The following is a guest piece by Bill Capodagli.
What is corporate culture? One of my clients once defined it as what employees do when everything else is stripped away or what they do when no one is looking. Twenty years ago, corporate or business culture sort of just happened…good, bad or indifferent.
More recently, executives have learned that creating a customer-centric culture can lead to a huge competitive advantage. In 2005, J. Kotter and James L. Heskett published their 10-year research project – “Corporate Culture and Performance” – in which they compared companies that intentionally managed their cultures to similar companies that did not.
Here are some of their findings:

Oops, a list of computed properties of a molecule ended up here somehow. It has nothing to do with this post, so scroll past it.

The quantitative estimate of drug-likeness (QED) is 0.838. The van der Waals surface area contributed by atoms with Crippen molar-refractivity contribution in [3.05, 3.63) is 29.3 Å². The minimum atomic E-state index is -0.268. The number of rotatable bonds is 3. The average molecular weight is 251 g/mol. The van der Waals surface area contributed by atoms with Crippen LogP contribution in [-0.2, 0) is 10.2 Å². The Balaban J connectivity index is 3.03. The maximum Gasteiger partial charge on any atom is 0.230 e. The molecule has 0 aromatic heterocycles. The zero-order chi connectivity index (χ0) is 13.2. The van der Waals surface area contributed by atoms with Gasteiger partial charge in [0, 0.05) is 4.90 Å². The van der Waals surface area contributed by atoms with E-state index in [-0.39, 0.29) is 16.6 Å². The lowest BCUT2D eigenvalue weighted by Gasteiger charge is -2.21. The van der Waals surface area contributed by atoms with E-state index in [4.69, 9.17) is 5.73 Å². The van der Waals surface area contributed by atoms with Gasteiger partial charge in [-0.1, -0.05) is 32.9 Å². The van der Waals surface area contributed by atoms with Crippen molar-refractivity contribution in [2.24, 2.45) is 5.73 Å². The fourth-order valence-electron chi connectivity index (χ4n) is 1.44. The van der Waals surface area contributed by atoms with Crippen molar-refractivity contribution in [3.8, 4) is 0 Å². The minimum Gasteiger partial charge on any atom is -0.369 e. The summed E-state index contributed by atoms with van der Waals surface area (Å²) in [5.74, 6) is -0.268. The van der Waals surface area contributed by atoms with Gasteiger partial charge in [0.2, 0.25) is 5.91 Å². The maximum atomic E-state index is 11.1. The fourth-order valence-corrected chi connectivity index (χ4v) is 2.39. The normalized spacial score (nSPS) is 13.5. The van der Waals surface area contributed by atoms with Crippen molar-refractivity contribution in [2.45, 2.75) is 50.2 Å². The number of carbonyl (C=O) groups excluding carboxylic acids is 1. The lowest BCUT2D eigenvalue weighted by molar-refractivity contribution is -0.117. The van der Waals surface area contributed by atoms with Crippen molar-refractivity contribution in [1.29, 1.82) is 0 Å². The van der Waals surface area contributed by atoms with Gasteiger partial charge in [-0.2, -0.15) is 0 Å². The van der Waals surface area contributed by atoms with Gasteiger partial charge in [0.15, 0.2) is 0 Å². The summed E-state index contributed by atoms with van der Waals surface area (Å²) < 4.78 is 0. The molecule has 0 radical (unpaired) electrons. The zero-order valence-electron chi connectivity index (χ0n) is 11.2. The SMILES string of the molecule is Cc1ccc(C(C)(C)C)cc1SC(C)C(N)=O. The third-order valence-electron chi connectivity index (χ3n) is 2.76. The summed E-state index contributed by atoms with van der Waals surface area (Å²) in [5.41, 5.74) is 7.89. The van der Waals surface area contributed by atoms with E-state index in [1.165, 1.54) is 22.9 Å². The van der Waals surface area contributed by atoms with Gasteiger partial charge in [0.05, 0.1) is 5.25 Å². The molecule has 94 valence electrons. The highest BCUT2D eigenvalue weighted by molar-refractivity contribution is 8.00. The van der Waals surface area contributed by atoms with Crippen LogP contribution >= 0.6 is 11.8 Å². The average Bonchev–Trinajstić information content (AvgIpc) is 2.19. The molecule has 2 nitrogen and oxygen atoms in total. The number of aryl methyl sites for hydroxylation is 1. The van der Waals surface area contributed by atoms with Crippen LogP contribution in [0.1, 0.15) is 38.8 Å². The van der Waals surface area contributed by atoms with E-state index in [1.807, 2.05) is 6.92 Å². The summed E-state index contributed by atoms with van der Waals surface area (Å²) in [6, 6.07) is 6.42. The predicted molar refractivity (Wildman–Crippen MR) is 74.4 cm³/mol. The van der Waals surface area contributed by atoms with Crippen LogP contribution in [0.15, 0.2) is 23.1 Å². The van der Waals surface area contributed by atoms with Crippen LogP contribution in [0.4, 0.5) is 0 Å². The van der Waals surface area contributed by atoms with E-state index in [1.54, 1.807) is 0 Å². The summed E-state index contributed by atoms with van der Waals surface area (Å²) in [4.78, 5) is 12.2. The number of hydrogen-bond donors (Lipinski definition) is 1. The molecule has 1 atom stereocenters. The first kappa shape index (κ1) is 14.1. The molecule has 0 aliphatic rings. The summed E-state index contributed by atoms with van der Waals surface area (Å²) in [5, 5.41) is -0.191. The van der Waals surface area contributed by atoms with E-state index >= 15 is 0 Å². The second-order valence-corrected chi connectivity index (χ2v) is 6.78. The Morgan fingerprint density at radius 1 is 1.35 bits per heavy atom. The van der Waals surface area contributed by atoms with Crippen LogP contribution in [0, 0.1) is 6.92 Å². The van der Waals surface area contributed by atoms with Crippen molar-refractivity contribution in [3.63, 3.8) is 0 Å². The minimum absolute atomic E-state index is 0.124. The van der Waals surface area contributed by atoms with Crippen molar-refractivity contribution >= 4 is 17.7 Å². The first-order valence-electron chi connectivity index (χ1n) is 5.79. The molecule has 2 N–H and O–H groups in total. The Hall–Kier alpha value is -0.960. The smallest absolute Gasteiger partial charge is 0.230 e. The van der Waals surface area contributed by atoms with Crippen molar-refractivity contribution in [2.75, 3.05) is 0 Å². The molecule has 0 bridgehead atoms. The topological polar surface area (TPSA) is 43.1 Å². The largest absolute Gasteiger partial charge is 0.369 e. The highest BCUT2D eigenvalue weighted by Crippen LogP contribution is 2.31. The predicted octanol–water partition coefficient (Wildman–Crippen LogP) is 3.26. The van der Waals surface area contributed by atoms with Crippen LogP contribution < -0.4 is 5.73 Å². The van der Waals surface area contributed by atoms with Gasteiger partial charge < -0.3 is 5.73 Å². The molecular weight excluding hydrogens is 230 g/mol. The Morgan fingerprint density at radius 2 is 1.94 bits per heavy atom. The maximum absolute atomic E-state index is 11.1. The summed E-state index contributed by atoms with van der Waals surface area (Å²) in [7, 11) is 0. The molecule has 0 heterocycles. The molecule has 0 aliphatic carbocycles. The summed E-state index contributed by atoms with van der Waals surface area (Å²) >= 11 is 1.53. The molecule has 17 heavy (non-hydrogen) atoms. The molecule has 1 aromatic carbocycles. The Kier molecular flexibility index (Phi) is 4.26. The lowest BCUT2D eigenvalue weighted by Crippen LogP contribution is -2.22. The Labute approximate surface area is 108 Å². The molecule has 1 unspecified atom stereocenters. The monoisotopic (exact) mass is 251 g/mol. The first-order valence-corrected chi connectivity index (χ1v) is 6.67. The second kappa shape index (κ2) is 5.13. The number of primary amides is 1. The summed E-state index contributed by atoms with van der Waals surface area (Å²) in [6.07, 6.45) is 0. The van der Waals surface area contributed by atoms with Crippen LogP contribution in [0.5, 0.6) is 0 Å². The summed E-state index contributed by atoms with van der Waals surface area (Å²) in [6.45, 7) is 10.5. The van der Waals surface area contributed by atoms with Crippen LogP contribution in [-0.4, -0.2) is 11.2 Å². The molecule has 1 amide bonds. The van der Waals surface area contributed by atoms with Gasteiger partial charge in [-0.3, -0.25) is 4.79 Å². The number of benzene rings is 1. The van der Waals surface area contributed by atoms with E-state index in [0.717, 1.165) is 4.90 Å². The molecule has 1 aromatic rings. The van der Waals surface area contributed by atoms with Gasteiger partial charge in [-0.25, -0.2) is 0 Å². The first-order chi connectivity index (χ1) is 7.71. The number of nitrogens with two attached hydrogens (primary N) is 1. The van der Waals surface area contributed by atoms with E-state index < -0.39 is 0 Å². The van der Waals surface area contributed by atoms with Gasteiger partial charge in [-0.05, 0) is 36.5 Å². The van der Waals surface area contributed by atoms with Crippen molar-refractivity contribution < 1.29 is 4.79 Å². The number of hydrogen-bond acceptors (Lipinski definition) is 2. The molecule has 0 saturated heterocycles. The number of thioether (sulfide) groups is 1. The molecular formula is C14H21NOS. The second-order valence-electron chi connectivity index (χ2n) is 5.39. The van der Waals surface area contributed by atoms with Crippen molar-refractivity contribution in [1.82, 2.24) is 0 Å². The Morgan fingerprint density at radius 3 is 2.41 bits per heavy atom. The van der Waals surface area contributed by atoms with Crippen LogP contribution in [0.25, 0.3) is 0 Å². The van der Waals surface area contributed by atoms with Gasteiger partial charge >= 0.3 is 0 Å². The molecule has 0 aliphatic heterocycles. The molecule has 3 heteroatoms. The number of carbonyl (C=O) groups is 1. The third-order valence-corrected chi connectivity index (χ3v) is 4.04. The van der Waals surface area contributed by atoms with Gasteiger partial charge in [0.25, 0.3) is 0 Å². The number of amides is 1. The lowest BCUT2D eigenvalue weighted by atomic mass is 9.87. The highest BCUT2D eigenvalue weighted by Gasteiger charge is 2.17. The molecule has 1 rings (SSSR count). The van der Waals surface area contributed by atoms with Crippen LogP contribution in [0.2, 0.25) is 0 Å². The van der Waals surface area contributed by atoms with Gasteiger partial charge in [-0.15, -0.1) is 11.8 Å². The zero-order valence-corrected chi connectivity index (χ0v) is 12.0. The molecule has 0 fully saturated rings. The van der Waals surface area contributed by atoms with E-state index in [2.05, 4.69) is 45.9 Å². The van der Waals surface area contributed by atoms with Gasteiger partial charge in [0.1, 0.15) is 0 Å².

Managed Their Cultures
- Revenue growth of 682 percent.
- Stock price increases of 901 percent.
- Net income growth of 756 percent.
- Job growth of 282 percent.
Did Not Manage Their Cultures
- Revenue growth of 166 percent.
- Stock price increase of 74 percent.
- Net income growth of 1 percent.
- Job growth of 36 percent.
Culture is now a common word in the lexicon of American business. In 2014, after a massive amount of searches on Merriam Webster’s on-line dictionary site, “culture” was proclaimed the “word of the year. “ In 2016, 87 percent of respondents of Deloitte University Press’ Global Human Capital Trends identified “culture” as important to their organizations.